Irtah (Sha'ar Efrayim), Tue 19.5.09, Morning

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Moriah F., Tom K., Ziona O. (reporting); Natanya translating

Akiva Or and I arrived at the checkpoint at 04.00 and we saw hundreds of people sitting on the ground and waiting in silence for the "slam" in front of the turnstiles. In the front sat elderly women who greeted us with a good morning both in Hebrew and in Arabic and again asked us to try to have a separate line formed for the women and for the checkpoint to be opened at 04.00 and not 04.30. The turnstiles opened at 04.32 and about 20 people went through.,

After some times Moriah and Tom arrived and began to count and photograph those passing through. After a while another turnstile opened and each time about 50 or more people went through. About 20 minutes later Tom and Moriah decided to go to the other side of the terminal and count those exiting from the checking. We stayed so as to check on the length of time that it took to open the turnstiles and to speak to those waiting in the line. Many said to us, "Come every day because when you are here they follow the procedures as it should be done and there are few delays". Many asked us to invite the teams of CNN, El Jazeera and Channel 1o to come and photograph them and the terminal.

After about half an hour those who had been rejected began to return. One elderly woman showed us a nylon bag and in it a plastic box containing potatoes. We asked the children who sold coffee to those in line to bring us the box. We photographed it and returned it to them. When we asked one of those responsible afterwards as to the reason we were told that there was a problem that viruses and illnesses such as mad cow disease could be transmitted to Israel.

5.34 Moriah and Tom came to say that they were leaving. A few minutes later an elderly worker came back because he had a telephone with him that he was taking to Israel to be fixed. We asked to see the phone so as to photograph it and the children  who sold coffee brought it to us. But the loudspeaker ordered us to return it which we did without photographing it. Some minutes later two men arrived and ordered us not to take anything from the workers. 3 workers who were sent back told us that their employer had not paid his taxes for them to the Labour Department.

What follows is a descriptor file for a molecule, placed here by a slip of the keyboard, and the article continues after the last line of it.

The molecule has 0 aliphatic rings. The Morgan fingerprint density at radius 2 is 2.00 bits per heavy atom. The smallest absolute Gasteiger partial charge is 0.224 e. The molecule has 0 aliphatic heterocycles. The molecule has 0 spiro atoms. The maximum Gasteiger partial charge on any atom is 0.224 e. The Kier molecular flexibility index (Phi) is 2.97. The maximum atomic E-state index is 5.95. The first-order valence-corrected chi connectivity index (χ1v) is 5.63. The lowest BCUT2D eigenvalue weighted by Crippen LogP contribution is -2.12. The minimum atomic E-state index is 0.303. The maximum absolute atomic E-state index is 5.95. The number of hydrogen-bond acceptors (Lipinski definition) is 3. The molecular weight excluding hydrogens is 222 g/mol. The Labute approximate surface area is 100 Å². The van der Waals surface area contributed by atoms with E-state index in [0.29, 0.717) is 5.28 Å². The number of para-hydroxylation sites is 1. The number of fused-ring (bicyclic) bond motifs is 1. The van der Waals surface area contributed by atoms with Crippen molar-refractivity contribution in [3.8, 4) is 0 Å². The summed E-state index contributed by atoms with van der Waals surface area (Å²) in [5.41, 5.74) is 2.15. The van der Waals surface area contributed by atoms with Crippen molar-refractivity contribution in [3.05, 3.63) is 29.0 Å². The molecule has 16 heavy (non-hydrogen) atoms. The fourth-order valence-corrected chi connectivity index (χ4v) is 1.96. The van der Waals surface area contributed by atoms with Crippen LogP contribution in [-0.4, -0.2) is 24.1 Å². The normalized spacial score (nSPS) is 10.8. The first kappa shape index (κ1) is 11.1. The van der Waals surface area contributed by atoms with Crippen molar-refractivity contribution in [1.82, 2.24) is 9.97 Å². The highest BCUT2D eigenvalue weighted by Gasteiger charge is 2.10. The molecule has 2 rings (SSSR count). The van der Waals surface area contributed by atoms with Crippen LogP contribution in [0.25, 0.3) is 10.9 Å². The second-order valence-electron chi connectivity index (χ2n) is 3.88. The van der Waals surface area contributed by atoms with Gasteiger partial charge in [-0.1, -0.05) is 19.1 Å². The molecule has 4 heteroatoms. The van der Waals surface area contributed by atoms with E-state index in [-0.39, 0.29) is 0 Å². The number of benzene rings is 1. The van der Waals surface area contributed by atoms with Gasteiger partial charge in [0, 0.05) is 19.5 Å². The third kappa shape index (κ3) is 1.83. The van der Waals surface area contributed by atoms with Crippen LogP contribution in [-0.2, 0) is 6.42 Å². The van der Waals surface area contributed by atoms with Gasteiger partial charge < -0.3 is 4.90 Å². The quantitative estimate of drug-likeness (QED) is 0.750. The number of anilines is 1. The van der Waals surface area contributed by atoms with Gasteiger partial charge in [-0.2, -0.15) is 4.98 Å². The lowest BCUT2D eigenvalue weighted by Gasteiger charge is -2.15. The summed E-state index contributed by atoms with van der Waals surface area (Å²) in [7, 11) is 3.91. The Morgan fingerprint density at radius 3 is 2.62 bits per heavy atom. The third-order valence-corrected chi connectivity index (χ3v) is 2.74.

6.30 Most of the workers had entered the terminal. Some of them returned and said that they had to wait until 08.00 for the DCO office to open as there were various problems connected with their documents.

When we went to the waiting area we saw three buses which had come to transport the prisoners' families to the jails in Israel. The checking of these families further delays the checking of the workers. The buses to the jails are accompanied by the police and they may not stop on the way. I asked the drivers what happened if a child had to go to the toilet. They said they had no answer and the children had to wet their pants and stay so until they returned home. During the visit the drivers may not leave the buses. One policeman said that young children should not visit a jail and added that their mothers should bring nappies.

One worker was informed that his wife had been sent to hospital as she was in labour and so he wanted to go home and had to wait an hour before this was allowed.

Many workers again asked that the terminal opened at 04.00 and that there should be a separate line for the women and more so to increase the number of those checking from 3 - 6 so that they could get to work before the traffic jams started. I asked to meet the person responsible. He came a little after 08.00 and said that he was Ronen. He said that before he would listen to us he wanted to know what had happened when we had received the telephone from the worker. We said that we had wanted to photograph it but when we had been told to return it we had done so without photographing. He said that we had endangered our lives and that it was a "very serious security offence" because there might have been a bomb in the instrument. He asked for our cameras so as to check what we had photographed. We said that we would show him anything that we had photographed but would not give him our cameras because he might delete what we had photographed. We told him about the demand of the workers and he said that he did his best so that all the workers should be transported to work by 07.00. We also spoke to an armed guard who told us that he earned 40 shekel for a workday of between 8 - 10 hours. If we work out that he earns about 500 shekel a day and works 20 days a month he earns 10,000 shekel a month.

8.30 We left the checkpoint.

In making a comparison one must remember that most of the Palestinian workers who work in building or in agriculture earn about 150 shekel a day and from that one has to take off the cost of transport and the various taxes so they are left with about 100 shekel...that is 3000 shekel a month.